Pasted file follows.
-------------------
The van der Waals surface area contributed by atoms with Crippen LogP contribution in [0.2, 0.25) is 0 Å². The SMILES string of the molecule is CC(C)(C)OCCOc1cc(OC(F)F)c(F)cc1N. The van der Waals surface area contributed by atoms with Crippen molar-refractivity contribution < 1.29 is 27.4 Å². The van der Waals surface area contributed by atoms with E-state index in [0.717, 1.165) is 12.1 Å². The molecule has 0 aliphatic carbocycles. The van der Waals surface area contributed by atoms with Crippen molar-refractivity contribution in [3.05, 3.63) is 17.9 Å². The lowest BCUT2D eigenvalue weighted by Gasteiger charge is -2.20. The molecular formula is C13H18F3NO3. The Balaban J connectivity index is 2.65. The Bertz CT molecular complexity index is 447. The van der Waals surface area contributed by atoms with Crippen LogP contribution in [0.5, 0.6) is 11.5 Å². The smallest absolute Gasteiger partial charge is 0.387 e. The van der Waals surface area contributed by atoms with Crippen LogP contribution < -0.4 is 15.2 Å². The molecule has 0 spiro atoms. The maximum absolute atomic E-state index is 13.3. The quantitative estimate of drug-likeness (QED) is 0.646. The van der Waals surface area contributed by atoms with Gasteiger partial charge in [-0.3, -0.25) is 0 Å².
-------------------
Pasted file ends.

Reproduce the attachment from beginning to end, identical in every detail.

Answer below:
The van der Waals surface area contributed by atoms with Crippen LogP contribution in [0.2, 0.25) is 0 Å². The SMILES string of the molecule is CC(C)(C)OCCOc1cc(OC(F)F)c(F)cc1N. The van der Waals surface area contributed by atoms with Crippen molar-refractivity contribution < 1.29 is 27.4 Å². The van der Waals surface area contributed by atoms with E-state index in [0.717, 1.165) is 12.1 Å². The molecule has 0 aliphatic carbocycles. The van der Waals surface area contributed by atoms with Crippen molar-refractivity contribution in [3.05, 3.63) is 17.9 Å². The lowest BCUT2D eigenvalue weighted by Gasteiger charge is -2.20. The molecular formula is C13H18F3NO3. The Balaban J connectivity index is 2.65. The Bertz CT molecular complexity index is 447. The van der Waals surface area contributed by atoms with Crippen LogP contribution in [0.5, 0.6) is 11.5 Å². The smallest absolute Gasteiger partial charge is 0.387 e. The van der Waals surface area contributed by atoms with Crippen LogP contribution < -0.4 is 15.2 Å². The molecule has 0 spiro atoms. The maximum absolute atomic E-state index is 13.3. The quantitative estimate of drug-likeness (QED) is 0.646. The van der Waals surface area contributed by atoms with Gasteiger partial charge in [-0.3, -0.25) is 0 Å².